Jakob Schram is a Norwegian student of International Relations. He is engaged in JEF Norway (Europeisk Ungdom), a youth NGO working to raise EU debates on the Norwegian agenda. Having previously studied at Oxford University, he is currently finishing a BA at the University of Oslo.
The consequences of Brexit are on the doorstep. The negotiations defining the future UK-EU relationship, set to end within March 2019, was further complicated this week as Labour announced a policy shift, backing a continued membership of the Union´s Single Market. Thus an old race horse – the so-called ‘Norway Model’ – has been reinvigorated, and as a real-life inhabitant of that exact model, I say it’s time we discuss the stakes involved.
In contrast to its ‘harder’ counterparts, the ‘Norway Model’ entails full access to the EU´s single market through a membership in the European Economic Area (EEA-EFTA). That’s obviously good for trade. Yet as a Norwegian European, I’m sad to tell my British friends that the EEA fairytale is probably a pipe dream, albeit a relatively favourable one.
Consider first why other alternatives are so undesirable. In essence, British trade with EU countries – i.e. around half of its total trade – will to some extent be tackled by tariffs once the access to the Single Market is history. Since the balance of trade favours EU emphatically and any sum of bilateral agreements with each EU state is destined to fall far short of a comprehensive agreement à la EFTA, a ‘hard Brexit’ is a gloomy sight for the British economy.
Next, the ‘slightly softer Brexit’ modelled on the EU-Canada arrangement – allowing free leeway on immigration policy by discounting free trade of services – is indeed a fair compromise but one Theresa May must reject: the service industry is after all Britain´s big trade ace.
Left standing is the ‘Norway model’, but with two problems. Firstly it’s politically difficult. Mrs May would have to accept the ‘four freedoms’ and hence labour immigration – that is, opening the door to the Leave-campaign´s favourite bogeyman. Plus, diplomatic signals from Oslo suggest that Norway may block a British entry into the EEA (“It’s our little fishbowl!”). Yet for the sake of the argument, let’s imagine a UK membership. How does it look?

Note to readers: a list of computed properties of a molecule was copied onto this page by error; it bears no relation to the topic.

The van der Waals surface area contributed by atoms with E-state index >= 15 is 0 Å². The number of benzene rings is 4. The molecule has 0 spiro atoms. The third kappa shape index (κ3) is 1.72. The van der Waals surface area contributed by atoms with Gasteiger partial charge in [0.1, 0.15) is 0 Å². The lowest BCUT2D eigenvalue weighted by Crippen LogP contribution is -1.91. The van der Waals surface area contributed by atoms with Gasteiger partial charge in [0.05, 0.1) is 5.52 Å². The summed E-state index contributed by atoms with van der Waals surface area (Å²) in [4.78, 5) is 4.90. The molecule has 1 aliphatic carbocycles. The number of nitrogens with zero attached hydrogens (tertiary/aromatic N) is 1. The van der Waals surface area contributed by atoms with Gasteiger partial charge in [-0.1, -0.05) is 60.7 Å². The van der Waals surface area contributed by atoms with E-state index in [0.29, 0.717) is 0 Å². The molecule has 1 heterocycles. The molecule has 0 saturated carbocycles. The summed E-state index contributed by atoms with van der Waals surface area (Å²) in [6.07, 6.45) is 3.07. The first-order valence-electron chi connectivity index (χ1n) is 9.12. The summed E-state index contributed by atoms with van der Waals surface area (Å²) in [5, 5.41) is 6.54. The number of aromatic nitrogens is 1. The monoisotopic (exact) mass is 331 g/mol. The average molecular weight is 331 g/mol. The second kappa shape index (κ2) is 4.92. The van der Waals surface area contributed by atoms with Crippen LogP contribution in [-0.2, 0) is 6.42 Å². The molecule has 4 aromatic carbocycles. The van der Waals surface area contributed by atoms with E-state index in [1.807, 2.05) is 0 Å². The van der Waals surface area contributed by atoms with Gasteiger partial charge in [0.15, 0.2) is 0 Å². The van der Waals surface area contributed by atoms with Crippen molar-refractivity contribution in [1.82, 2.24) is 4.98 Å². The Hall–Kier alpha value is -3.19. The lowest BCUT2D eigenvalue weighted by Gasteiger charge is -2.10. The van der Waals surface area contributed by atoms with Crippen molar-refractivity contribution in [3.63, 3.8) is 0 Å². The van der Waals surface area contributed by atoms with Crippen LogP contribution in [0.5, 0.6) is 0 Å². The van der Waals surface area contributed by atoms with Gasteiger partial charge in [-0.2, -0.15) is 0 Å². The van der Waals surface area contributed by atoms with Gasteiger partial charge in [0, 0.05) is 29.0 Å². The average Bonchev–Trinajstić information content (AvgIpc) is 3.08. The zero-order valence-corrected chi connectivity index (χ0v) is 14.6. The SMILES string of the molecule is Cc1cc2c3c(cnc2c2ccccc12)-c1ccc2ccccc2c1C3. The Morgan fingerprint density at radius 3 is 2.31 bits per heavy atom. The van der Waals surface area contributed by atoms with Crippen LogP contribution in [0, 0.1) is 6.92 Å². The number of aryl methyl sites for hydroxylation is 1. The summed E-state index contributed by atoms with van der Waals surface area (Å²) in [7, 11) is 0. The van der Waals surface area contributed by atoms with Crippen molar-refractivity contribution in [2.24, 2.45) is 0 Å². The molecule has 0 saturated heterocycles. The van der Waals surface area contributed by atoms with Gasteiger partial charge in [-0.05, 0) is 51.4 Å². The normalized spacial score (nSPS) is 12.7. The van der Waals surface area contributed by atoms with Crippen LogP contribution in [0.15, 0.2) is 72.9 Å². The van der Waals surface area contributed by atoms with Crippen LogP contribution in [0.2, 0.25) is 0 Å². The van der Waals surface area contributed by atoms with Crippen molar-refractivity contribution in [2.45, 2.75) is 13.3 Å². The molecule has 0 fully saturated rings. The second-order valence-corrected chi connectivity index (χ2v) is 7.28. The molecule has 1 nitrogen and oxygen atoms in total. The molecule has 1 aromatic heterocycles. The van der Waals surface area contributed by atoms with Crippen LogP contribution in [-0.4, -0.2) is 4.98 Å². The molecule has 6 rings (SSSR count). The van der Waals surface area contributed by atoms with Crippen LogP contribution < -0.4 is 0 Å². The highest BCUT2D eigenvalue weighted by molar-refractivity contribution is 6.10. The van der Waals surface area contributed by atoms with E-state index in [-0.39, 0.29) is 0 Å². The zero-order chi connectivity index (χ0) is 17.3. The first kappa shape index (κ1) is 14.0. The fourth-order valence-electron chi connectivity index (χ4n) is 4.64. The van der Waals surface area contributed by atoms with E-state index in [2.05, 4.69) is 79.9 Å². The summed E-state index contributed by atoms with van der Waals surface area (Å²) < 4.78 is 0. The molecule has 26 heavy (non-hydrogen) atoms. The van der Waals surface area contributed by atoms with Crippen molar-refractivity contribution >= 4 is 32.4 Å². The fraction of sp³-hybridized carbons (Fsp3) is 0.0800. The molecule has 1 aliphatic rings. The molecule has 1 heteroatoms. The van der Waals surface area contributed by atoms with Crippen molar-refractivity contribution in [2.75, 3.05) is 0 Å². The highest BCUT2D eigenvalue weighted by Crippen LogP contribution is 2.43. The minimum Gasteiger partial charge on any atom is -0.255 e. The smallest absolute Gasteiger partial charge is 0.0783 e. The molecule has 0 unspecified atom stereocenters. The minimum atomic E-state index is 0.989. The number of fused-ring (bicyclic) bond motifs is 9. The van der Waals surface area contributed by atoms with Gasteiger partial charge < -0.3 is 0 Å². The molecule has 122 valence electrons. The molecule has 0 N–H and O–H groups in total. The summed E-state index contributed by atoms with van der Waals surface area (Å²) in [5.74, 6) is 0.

Our Norwegian experience
Two years before I was born, my beloved Norway (at least 52.2% of her) chose to be a law-taker instead of a law-maker in Europe. The deal satisfied our industrial base but left an unforgivable democratic deficit: via the ‘four freedoms’ framework we must in practice accept every piece of legislation the EU adopts on most political fields without being able to influence them. Oh, did I mention the EEA Grants? Imagine how amused the ‘£350m to NHS’-voters get when they find out that Norwegians pay around the same per capita into the Union as Britain did from within (InFacts).
In short, the ‘Norway model’ is a buzzword for a costly train-ticket to a secret destination that you nevertheless have to buy because it’s hailing cats and dogs outside. British diplomats will end up paying for Frenchmen´s lunch at Place Luxembourg to get a feeling of who’s saying what inside rooms where vital decisions are made. It’s a funny way to ‘take back control’.
Still, our model is the lesser of evils. Those who prefer economic growth and international cooperation vis-à-vis their respective alternatives will agree with me that the Single Market is a nice companion to have. My proposal, then, is that the ‘four freedoms’ is a small price to pay to keep a foot in Europe and The City placed in London.
Indeed, political scientist and Brussels insider Paal Frisvold recently suggested that in the negotiations, “Mrs May may find an audience sympathetic to tightening the free movement of people” and instead prioritise labour migration. Regardless, the Single Market is in definite need of a discursive renaissance.
It’s the economy, stupid
To get there – and more generally to fight zeitgeist Euroscepticism – it’s paramount that we stop letting the New Right get away with playing social democrats. For too long they’ve successfully presented a cocktail of protectionism and closed borders as some kind of deus ex machina to combat inequality and alienation. Meanwhile, too many centre-left strategists have retreated to far-away trenches of increasingly bizarre ‘identity politics’ smelling of Nitzschean ressentiment. The writing is on the wall: A left which ignores the majority out of principle is utterly paradoxical and destined to appear out of touch.
Now it’s time to reconquer the issues; to proclaim that more inequality doesn’t just automatically occur when trade grows our budget cakes. That jobs aren’t necessarily lost but created when labour immigration boosts allocative efficiency. That the EU project doesn’t repress social mobility or prevent redistribution of wealth – incompetent neo-liberals in our governments do.
Then, perhaps, when economic integration is uncovered as a powerful tool for good, access to the Single Market can become a demand of the many (Not the few). Sadly, the Norwegian experience underscores the bittersweetness of such a scenario. But you know what they say. At least the train ride is comfortable.